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Alright, so I want to call

for (int i = 0; i < b; b--)
{
    color += ChooseColor() + " ";
}

the important part is that it gets called several times. My ChooseColors() is

private static string ChooseColor()
{
    Random random = new Random();
    var colors = new List<string> { "Blue", "Red", "Green", "Indigo", "Black", "White", "Violet", "Turquoise", "Pink", "Lavender", "Cinder", "Fuschia", "Orange" };
    int index = random.Next(colors.Count);
    string colorName = colors[index];
    colors.RemoveAt(index);
    return colorName;
}

the issue is, I want it to call a new instance of ChooseColor everytime. For instance, it would print Black White instead of Black Black. Right now it prints the exact same thing over and over instead of dumping current and calling again (which is what I thought loops did >.<) any suggestions?

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1  
Do you want to never return the same colour twice? What happens when you run out of colours? –  Rawling Nov 23 '12 at 8:12
2  
Also that's the weirdest for loop I've ever seen :) –  Rawling Nov 23 '12 at 8:14
    
@Rawling: You're right, I didn't even notice that at first, but this is a great way of implementing a for loop :-D –  Thorsten Dittmar Nov 23 '12 at 8:15
    
I'd use while (b --> 0) myself. –  Rawling Nov 23 '12 at 8:19
    
@Angel BTW: What you really want (probably) is to shuffle your list and then take x elements from it. With LINQ it would be a one-liner. –  igrimpe Nov 23 '12 at 8:27
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3 Answers 3

up vote 2 down vote accepted

The array is declared within the method, so it is redeclared and re-filled when you call the method again. You'd have to declare the list of colors statically outside the method.

Also, the randomizer is initialized again on every method call - initialize the randomizer just once outside the method, too.

private static Random random = new Random();
private static List<string> colors = new List<string> { ... };

private static string ChooseColor()
{
    if (colors.Count > 0)
    {
        int index = random.Next(colors.Count);
        string colorName = colors[index];
        colors.RemoveAt(index);
        return colorName;
    }

    return String.Empty;
}

Please note that this method returns an empty string now when called with no colors left in the list of colors. I think in addition to fixing the randomizer issue, you should really re-think the design (especially why it should be necessary to remove the colors from the list).

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This is not the problem, the new Random() every time is –  emartel Nov 23 '12 at 8:09
2  
It is one of the problems, as he tries to limit the possible number of returned colors by removing the returned color from the array - and that does not work if the list is filled again upon every call. –  Thorsten Dittmar Nov 23 '12 at 8:10
    
The spec don't specify for colors not to come again, so no need to remove it from the array. Otherwise, his code will only work for b <= 13. He just didn't want the same value over and over (not random), which is caused by the reinitialization of his Random –  emartel Nov 23 '12 at 8:15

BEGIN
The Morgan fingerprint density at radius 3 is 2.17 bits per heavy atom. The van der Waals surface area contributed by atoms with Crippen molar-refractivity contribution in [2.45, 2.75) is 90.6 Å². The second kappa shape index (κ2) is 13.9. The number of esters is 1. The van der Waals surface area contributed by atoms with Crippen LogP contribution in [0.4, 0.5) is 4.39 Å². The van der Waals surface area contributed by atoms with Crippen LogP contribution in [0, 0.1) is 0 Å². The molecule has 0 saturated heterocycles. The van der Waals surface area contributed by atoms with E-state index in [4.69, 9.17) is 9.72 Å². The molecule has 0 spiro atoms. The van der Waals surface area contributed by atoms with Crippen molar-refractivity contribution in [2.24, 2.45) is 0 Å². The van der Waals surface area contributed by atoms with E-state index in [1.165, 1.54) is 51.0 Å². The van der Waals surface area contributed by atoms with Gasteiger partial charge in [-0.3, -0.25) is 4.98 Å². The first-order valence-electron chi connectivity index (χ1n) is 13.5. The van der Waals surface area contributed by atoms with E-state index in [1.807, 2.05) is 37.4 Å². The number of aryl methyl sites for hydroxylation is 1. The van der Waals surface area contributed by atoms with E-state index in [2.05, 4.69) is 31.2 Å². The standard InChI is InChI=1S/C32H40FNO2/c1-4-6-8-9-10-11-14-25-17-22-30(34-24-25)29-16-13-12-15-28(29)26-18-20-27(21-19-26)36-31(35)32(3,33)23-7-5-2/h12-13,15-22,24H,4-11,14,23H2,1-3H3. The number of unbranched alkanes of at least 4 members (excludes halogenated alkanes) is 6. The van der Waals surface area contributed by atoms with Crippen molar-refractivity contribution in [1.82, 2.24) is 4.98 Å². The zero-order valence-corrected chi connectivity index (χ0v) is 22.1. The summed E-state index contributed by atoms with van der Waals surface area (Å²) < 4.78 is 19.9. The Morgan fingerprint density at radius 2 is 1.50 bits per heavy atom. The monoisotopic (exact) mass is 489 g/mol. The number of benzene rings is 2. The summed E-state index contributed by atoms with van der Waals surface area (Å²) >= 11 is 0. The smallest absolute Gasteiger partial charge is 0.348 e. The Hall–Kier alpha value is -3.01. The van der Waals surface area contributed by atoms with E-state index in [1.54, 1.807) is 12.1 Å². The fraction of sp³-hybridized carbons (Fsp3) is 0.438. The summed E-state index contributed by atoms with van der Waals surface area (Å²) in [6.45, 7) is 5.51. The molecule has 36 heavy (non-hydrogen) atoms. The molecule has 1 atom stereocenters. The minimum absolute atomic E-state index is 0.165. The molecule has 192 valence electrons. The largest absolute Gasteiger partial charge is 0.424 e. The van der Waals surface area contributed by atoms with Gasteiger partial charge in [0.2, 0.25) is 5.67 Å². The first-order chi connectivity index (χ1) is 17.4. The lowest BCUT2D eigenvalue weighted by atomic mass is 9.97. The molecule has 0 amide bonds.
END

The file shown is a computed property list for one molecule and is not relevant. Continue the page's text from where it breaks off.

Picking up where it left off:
The spec don't specify for colors not to come again - can you show us the spec? –  Rawling Nov 23 '12 at 8:19
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You are creating Random instances too close in time. As they are seeded from the clock, they will all start at the same number. Create one instance outside the function, and send it aloing whey you call it.

Also, you are creating a new list each time, so removing items from the list has no effect. Create the list outside the function:

Random random = new Random();
List<string> colors = new List<string> { "Blue", "Red", "Green", "Indigo", "Black", "White", "Violet", "Turquoise", "Pink", "Lavender", "Cinder", "Fuschia", "Orange" };
for (int i = 0; i < b; b--) {
  color += ChooseColor(colors, random) + " ";
}

private static string ChooseColor(List<string> colors, Random random) {
  int index = random.Next(colors.Count);
  string colorName = colors[index];
  colors.RemoveAt(index);
  return colorName;
}
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In that case creat instance of Random class static.

this way

static Random random = new Random(); // Global Declaration

private static string ChooseColor()
{
    var colors = new List<string> { "Blue", "Red", "Green", "Indigo", "Black", "White", "Violet", "Turquoise", "Pink", "Lavender", "Cinder", "Fuschia", "Orange" };
    int index = random.Next(colors.Count);
    string colorName = colors[index];
    colors.RemoveAt(index);
    return colorName;
}

For More read this

Generated random numbers are always equal

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I think random field should be static to be used in a static method –  AlexH Nov 23 '12 at 8:11
    
This still doesn't prevent repeating colors, as a new list of colors is created each time the function is called. –  Guffa Nov 23 '12 at 8:17
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